What Today’s Generals Could Learn from George Washington's Evolution // Thomas E. Ricks: In his military thinking early on, Washington failed to see the big strategic picture. But the 44-year old war commander "could observe, reflect, and adjust more than most senior commanders.

Biden Shouldn’t Toss All of Trump’s Foreign Policies // Charles V. Peña: From ending forever wars to pressing allies to shoulder more of their defense loads, the next president should pursue at least some of his predecessor’s goals.

Welcome to this Tuesday edition of The D Brief from Bradley Peniston and Kevin Baron. Send us tips from your community right here. And if you’re not already subscribed to The D Brief, you can do that here. Happy 245th birthday, U.S. Marine Corps!

AG Barr upends 40-year-old policy against investigating ballot fraud before an election is certified. AP: “Attorney General William Barr has authorized federal prosecutors across the U.S. to pursue ‘substantial allegations’ of voting irregularities, if they exist, before the 2020 presidential election is certified, despite little evidence of fraud.”

DOJ election-crimes chief quits in protest. Richard Pilger, who directs the Justice Department’s election-crimes branch, resigned in protest of Barr’s new policy on Monday, NPR reported

Barr’s action comes amid Trump’s broad efforts to fight the election results with lawsuits and assertions of fraud. NPR: “Trump's campaign has spent much of the past week in court with little success, and without presenting anything close to evidence that points to a fraudulent result.”

In Nevada, for example, Trump officials challenged some 3,000 ballots that they said represented voters from other states; actually, they were properly cast by military members who had been transferred. (Wall Street Journal)

Trump himself continued to mislead about purported problems. NPR debunks Monday tweets about four states where Democrat Joe Biden narrowly edged out the incumbent.

No evidence yet of significant problems, AP reports: “Biden holds a sizable lead in multiple battleground states and there has been no indication of enough improperly counted or illegally cast votes that would shift the outcome. In fact, election officials from both political parties have publicly stated the election went well, though there have been minor issues that are typical in elections, including voting machines breaking and ballots that were miscast and lost.”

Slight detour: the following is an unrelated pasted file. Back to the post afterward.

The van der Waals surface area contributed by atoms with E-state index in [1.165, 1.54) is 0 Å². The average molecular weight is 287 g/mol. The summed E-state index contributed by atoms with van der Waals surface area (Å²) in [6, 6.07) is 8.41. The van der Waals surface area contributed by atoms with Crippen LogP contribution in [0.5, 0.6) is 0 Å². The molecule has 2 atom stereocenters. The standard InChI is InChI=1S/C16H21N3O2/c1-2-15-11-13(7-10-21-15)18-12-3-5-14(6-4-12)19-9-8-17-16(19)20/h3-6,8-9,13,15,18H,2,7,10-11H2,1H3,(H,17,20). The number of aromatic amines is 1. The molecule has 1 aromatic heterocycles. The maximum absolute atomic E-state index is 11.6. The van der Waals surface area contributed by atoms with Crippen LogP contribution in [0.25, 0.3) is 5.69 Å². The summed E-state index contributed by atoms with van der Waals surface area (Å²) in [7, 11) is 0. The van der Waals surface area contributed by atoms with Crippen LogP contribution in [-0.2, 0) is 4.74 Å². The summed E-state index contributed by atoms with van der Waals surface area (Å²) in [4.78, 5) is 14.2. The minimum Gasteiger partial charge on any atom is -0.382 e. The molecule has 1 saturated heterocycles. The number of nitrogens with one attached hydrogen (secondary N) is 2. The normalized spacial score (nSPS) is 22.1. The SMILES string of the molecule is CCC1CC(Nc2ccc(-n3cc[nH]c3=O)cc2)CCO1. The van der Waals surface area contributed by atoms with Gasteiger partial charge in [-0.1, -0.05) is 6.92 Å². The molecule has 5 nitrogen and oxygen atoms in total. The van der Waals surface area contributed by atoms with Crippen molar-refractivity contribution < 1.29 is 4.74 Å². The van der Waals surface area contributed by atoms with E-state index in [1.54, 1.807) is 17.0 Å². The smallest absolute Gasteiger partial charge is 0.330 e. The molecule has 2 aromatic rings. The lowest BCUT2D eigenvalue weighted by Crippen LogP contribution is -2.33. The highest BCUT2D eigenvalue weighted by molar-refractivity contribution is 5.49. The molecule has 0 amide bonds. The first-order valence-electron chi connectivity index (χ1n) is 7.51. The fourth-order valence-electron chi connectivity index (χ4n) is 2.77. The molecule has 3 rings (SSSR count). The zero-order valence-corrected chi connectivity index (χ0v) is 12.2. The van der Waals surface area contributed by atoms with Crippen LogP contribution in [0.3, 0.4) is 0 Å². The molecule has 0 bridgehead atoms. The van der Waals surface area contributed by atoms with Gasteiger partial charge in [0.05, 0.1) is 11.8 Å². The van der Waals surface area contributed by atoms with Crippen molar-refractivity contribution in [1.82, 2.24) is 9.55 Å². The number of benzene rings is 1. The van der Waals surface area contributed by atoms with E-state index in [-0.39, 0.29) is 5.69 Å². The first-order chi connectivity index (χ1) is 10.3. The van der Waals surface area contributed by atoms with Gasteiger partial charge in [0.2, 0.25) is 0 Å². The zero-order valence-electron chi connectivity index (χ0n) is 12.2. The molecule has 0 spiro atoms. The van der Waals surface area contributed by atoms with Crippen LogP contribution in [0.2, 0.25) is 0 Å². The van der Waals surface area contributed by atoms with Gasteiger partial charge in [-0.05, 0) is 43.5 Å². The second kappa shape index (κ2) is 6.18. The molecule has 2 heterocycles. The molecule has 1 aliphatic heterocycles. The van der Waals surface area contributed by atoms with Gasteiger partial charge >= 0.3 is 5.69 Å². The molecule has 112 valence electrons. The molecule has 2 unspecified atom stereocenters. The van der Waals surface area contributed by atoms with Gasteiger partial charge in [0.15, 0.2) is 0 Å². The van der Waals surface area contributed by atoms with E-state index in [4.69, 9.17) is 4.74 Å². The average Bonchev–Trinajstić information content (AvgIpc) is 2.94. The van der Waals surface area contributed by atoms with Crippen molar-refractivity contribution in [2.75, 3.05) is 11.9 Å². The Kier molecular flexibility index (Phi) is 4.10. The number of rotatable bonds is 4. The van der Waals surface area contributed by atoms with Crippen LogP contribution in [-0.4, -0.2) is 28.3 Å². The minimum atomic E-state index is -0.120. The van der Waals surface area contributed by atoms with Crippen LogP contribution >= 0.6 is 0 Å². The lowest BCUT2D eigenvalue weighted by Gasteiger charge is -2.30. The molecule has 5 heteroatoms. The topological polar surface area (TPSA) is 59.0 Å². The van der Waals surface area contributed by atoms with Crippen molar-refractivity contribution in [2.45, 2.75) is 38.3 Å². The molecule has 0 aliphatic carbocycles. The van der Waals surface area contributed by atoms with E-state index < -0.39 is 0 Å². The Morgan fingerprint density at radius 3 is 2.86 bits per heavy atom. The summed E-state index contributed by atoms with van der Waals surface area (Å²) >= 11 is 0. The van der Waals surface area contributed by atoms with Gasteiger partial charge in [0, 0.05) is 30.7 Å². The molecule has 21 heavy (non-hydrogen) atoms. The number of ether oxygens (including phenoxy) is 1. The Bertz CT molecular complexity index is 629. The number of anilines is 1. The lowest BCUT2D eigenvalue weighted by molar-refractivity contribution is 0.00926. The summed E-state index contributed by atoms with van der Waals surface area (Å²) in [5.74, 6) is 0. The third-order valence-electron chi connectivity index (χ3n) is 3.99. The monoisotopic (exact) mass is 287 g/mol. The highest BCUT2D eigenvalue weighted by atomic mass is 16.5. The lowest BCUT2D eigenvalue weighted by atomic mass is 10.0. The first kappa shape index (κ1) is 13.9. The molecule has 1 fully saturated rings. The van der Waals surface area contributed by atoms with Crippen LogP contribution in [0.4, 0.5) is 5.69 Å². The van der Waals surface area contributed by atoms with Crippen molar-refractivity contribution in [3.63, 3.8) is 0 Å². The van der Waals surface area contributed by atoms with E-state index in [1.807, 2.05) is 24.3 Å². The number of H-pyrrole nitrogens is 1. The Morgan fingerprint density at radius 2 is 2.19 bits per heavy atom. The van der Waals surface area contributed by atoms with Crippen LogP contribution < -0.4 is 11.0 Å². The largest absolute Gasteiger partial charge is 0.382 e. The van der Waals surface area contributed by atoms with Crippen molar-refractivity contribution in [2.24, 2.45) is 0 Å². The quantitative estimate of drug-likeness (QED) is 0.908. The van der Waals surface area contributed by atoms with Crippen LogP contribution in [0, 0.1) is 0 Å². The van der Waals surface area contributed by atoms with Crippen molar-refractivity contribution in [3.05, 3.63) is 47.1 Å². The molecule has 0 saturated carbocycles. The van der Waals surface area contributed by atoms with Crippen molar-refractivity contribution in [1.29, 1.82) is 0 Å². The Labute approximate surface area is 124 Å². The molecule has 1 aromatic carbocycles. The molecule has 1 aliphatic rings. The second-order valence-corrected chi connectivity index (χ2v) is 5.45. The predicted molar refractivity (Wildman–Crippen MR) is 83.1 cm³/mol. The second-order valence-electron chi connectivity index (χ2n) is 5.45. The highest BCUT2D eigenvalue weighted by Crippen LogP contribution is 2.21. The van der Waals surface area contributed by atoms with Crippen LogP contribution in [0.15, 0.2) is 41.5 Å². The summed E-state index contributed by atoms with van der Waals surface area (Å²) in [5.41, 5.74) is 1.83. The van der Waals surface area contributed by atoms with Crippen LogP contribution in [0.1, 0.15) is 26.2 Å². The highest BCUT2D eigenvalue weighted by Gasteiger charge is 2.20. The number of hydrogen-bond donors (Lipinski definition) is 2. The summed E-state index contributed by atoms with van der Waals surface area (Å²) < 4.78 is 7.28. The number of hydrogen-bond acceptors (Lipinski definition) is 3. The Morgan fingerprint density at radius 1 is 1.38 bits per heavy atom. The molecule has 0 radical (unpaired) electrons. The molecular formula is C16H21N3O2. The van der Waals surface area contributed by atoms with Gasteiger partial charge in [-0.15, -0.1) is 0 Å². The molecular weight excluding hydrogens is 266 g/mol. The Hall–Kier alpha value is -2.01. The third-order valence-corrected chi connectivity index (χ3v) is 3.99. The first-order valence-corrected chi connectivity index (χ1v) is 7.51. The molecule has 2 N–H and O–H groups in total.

The election was free and fair, say two groups of international election observers invited by the Trump administration. Reports by the Organization of American States and the Organization for Security and Cooperation in Europe generally praised the election, and criticized Trump and Republicans for failing to acknowledge its results. “Baseless allegations of systematic deficiencies, notably by the incumbent president, including on election night, harm public trust in democratic institutions,” Michael Georg Link, leader of the short-term OSCE observer mission, said last week. (WSJ)

McConnell backs Trump foot-dragging, slams Russia election interference “hysteria.” Senate Majority Leader Mitch McConnell, R-Kentucky., fresh off his reelection victory, returned to the floor on Tuesday and delivered a very McConnell-esque speech. First he set ’em up, boasting that the 2020 election was “free from meaningful foreign interference.” The measures put into place since 2016 worked and, he argued, “it slams the door on the embarrassing, irresponsible rhetoric that some Washington Democrats spent four years broadcasting.” Then, he knocked ’em down: “Well, the people who pushed this hysteria could not have more egg on their face than they do now.”

So Democrats should “have no reason to fear extra scrutiny” of the vote count, if nothing untoward occurred, Leader McConnell said, giving air for the Trump campaign’s unproven conspiracy allegations to breathe. 

More NATO leaders have congratulated Biden than Senate Republicans. “Every NATO head of state has congratulated Biden except Turkey's dictator Erdogan and the leaders of Slovenia (Melania Trump's original home country). That's 27 treaty allies,” noted Baron, on Monday.

China and Russia having a field day with Trump chaos. “In Russia, it was clear that the Kremlin saw the tumult in Washington as an opportunity to criticize the United States rather than to try to improve ties,” reports the NYT. In a very Russian insult, state TV host Dmitri Kiselyov said, “the election showed the United States to be ‘not a country but a huge, chaotic communal apartment, with a criminal flair.’”